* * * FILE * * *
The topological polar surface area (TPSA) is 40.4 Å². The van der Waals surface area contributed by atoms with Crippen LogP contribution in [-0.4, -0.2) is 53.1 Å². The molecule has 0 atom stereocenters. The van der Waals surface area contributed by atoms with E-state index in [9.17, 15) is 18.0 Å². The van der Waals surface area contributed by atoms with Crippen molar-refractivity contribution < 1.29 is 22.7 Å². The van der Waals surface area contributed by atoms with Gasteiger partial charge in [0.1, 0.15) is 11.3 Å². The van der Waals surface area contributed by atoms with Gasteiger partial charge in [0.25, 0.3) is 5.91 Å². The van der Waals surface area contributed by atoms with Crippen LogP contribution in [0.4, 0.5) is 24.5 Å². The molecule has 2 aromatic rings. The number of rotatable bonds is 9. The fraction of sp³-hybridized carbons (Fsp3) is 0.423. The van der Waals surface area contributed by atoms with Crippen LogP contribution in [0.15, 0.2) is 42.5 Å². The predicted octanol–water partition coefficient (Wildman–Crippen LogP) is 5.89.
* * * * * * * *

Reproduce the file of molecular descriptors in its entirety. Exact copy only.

The topological polar surface area (TPSA) is 40.4 Å². The van der Waals surface area contributed by atoms with Crippen LogP contribution in [-0.4, -0.2) is 53.1 Å². The molecule has 0 atom stereocenters. The van der Waals surface area contributed by atoms with E-state index in [9.17, 15) is 18.0 Å². The van der Waals surface area contributed by atoms with Crippen molar-refractivity contribution < 1.29 is 22.7 Å². The van der Waals surface area contributed by atoms with Gasteiger partial charge in [0.1, 0.15) is 11.3 Å². The van der Waals surface area contributed by atoms with Gasteiger partial charge in [0.25, 0.3) is 5.91 Å². The van der Waals surface area contributed by atoms with Crippen LogP contribution in [0.4, 0.5) is 24.5 Å². The molecule has 2 aromatic rings. The number of rotatable bonds is 9. The fraction of sp³-hybridized carbons (Fsp3) is 0.423. The van der Waals surface area contributed by atoms with Crippen LogP contribution in [0.15, 0.2) is 42.5 Å². The predicted octanol–water partition coefficient (Wildman–Crippen LogP) is 5.89.